How Much Is That Triple Bypass in the Window?

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Matt Yglesias directs me this morning to a column by Peter Orszag promoting the cause of greater price transparency in the healthcare arena. As you may or may not be aware, it’s almost impossible for consumers to find out the price of various procedures, which in turn makes it almost impossible to shop around. This reduces competitive pressure and keeps prices higher:

Several efforts are therefore under way to provide more transparency about health-care prices, with the goal of helping people become smarter shoppers. The Centers for Medicare and Medicaid Services now collect and publish information on prices for prescription drugs (through the Medicare Plan Finder) and for common health services in various areas (through the Health Care Consumer Initiatives). And more than half of states now have publicly accessible websites offering health-care price information.

These efforts have not been overwhelmingly successful. California’s initiative over the past nine years to require hospitals to make certain price data available, for example, has done little to drive patients toward lower-price competitors or to narrow the price distribution, according to an analysis by the Congressional Research Service. A similar effort to increase price transparency in New Hampshire also had little effect. Simply posting prices online doesn’t seem to do all that much.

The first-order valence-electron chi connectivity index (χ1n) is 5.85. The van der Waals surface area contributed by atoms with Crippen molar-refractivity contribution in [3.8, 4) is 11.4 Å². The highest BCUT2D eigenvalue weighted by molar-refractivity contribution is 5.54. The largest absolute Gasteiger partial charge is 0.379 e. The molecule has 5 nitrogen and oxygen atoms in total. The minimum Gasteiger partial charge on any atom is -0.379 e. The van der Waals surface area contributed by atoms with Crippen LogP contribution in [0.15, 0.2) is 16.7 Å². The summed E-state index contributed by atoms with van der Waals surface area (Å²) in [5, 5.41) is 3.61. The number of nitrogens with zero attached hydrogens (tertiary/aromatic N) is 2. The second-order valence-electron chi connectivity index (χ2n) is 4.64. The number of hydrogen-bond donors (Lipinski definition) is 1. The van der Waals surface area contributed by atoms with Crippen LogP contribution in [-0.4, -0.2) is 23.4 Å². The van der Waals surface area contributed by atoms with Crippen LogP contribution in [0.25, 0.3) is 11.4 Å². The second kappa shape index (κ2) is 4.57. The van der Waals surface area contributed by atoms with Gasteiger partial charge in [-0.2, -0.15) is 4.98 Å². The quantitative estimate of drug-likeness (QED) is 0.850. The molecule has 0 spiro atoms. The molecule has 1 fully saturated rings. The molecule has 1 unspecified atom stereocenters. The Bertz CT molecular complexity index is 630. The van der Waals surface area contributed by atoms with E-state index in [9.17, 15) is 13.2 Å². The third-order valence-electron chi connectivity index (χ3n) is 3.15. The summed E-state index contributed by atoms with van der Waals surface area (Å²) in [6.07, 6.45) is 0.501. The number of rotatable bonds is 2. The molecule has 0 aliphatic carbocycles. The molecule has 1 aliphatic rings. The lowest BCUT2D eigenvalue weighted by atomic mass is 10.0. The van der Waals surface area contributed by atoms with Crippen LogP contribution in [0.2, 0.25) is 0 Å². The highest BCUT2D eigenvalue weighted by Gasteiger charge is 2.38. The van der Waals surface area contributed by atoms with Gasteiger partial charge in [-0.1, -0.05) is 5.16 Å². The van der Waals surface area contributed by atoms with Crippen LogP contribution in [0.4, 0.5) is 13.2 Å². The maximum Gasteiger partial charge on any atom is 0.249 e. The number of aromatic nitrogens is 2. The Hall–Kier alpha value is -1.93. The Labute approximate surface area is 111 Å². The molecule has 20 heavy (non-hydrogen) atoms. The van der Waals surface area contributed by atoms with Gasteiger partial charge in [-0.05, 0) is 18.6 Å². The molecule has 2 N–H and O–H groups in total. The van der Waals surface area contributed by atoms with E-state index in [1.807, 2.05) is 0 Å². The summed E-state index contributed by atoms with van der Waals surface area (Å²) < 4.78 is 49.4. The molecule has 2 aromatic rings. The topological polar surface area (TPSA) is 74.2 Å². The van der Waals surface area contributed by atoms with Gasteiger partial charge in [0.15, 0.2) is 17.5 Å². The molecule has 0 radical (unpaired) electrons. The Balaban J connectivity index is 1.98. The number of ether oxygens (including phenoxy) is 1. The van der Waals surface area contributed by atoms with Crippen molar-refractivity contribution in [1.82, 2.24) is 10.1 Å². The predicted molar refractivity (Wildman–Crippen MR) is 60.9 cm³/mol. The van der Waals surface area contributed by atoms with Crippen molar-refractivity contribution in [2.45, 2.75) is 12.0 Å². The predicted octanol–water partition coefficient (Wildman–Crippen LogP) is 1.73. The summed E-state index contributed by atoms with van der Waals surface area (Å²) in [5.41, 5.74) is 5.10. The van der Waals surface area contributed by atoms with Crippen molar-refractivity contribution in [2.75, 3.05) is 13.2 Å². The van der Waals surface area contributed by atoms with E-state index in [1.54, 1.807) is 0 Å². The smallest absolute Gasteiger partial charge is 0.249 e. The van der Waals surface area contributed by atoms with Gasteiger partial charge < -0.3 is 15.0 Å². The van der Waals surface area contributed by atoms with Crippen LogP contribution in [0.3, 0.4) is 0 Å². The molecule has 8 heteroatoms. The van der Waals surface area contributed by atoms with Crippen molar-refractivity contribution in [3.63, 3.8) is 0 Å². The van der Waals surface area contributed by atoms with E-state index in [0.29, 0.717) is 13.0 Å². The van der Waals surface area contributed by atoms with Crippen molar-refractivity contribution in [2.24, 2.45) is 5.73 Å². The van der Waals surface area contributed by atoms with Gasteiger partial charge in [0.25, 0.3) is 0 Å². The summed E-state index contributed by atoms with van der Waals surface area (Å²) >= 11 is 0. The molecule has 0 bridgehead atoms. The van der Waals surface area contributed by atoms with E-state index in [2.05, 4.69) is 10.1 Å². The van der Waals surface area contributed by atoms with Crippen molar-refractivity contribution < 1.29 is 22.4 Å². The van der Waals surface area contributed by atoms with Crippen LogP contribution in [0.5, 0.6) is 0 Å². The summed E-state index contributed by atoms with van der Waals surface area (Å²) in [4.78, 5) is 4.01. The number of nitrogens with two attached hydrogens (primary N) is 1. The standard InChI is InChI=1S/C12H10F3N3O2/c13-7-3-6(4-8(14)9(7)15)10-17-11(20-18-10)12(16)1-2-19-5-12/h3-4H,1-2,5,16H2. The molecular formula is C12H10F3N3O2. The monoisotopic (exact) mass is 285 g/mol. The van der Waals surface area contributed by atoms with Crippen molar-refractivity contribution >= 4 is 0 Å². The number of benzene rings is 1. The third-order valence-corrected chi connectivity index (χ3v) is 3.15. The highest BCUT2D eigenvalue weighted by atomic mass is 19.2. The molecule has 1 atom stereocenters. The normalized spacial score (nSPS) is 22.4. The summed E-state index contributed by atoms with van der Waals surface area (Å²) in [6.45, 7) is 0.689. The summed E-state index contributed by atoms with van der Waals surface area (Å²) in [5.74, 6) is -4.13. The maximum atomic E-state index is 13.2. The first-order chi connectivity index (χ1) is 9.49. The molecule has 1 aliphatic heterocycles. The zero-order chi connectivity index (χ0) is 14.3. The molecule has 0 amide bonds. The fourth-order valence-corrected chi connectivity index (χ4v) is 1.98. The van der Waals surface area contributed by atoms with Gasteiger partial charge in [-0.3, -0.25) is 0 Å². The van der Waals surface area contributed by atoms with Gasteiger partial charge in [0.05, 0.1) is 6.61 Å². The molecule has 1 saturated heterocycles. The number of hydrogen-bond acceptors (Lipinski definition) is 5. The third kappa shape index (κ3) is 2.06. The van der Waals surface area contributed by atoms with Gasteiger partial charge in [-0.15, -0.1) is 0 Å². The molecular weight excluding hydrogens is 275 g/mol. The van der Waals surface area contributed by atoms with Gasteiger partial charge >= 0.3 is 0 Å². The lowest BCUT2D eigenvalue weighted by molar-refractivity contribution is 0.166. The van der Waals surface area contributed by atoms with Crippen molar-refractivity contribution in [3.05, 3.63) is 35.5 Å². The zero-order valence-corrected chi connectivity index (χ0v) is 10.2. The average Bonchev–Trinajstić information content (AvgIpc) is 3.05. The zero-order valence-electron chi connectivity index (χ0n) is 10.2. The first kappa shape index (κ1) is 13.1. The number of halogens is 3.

Well, of course these efforts haven’t been overwhelmingly successful. As Atrios points out, this is partly because most big-ticket procedures aren’t really all that discretionary. If you’re having a heart attack, you get your bypass surgery from whichever hospital the ambulance takes you to.

But there’s another point that’s really a lot more important: most people don’t buy their own healthcare. They have insurance that pays 90% of their costs. Or they have Medicare. Or they have Medicaid. Or they’re too poor to afford healthcare at all. The number of people who literally pay for their healthcare needs on a cash basis and therefore have an incentive to shop around is small. Certainly far too small to have much impact on prices even if they are publicly posted.

I’m in favor of transparency anyway, partly on general principles and partly as an incentive to lower the insane prices that hospitals charge patients who don’t have insurance (often 3x-4x the prices they charge insurance companies). And of course, conservatives want price transparency because it’s a necessary precursor to their nirvana of HSAs and high-deductible insurance policies, in which consumers really would pay for a lot of healthcare services out of pocket. That’s a wet dream that will never happen, but I’m willing to join with them in demanding price transparency anyway. After all, even if there aren’t all that many consumers who shop around for healthcare services, why shouldn’t they be able to compare prices?

But will it have much impact on the overall cost of healthcare in America? Not a chance.


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